After 2 years of mixed fortunes, and the disastrous fall of Kut, the British Army in Mesopotamia spent much of 1916 reorganising and rebuilding their army. In December a new offensive began, mainly following the axis of the River Tigris. Taking part was the British 13th Division and the Indian III Corps – also known as the ‘Tigris Corps’.
The Ottoman defences were in a series of fortified positions astride the river. Unlike the British earlier, the Turks learnt from history and abandoned Kut in the face of the advancing British, rather than risk a siege. They then fell back upon Baghdad.
Khalil Pasha, the Turkish commander, decided to withdraw his forces from Baghdad on 10th March. The British followed up swiftly and the city was taken without much of a fight on 11th March 1917. The British troops received a mostly enthusiastic reception from the residents as they entered the city.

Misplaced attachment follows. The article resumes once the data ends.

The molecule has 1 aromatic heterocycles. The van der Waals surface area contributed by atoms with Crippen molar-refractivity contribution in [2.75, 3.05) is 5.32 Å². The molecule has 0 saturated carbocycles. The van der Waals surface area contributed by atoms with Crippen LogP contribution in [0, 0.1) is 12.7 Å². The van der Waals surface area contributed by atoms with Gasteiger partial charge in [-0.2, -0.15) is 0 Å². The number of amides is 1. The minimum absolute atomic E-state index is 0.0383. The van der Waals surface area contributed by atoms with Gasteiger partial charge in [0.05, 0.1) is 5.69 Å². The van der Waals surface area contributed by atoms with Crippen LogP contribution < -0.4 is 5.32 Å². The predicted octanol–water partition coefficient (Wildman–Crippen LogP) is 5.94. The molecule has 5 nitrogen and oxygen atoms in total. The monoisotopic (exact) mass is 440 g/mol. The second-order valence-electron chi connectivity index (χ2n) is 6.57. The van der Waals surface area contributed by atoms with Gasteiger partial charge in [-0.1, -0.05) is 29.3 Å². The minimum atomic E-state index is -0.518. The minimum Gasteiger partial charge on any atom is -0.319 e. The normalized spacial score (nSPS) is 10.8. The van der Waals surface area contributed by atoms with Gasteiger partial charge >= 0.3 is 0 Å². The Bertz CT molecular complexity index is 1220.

Sir Frederick Stanley Maude
The British commander, Lieutenant General Sir Frederick Stanley Maude, formerly of the Coldstream Guards, had distinguished himself earlier in World War 1 in both France and the Gallipoli campaign. He had fought the Turks before and respected their dogged courage. On 19th March Maude gave his proclamation of Baghdad which included the following passage:
“It is the wish not only of my King and his peoples, but it is also the wish of the great nations with whom he is in alliance, that you should prosper even as in the past, when your lands were fertile, when your ancestors gave to the world literature, science, and art, and when Baghdad city was one of the wonders of the world.”
The Tigris Corps Political Officer was Sir Percy Cox. He would become a major player in the future of Mesopotamia and Iraq. He would soon be joined by a woman who would become, and remains, a legend in Iraq – Gertrude Bell.
A sad postscript is that Maude died of Cholera in November 1917 and is buried in Baghdad (his grave is still there to visit). A reminder of the fact that disease can be almost as big a killer on campaign as shot and shell.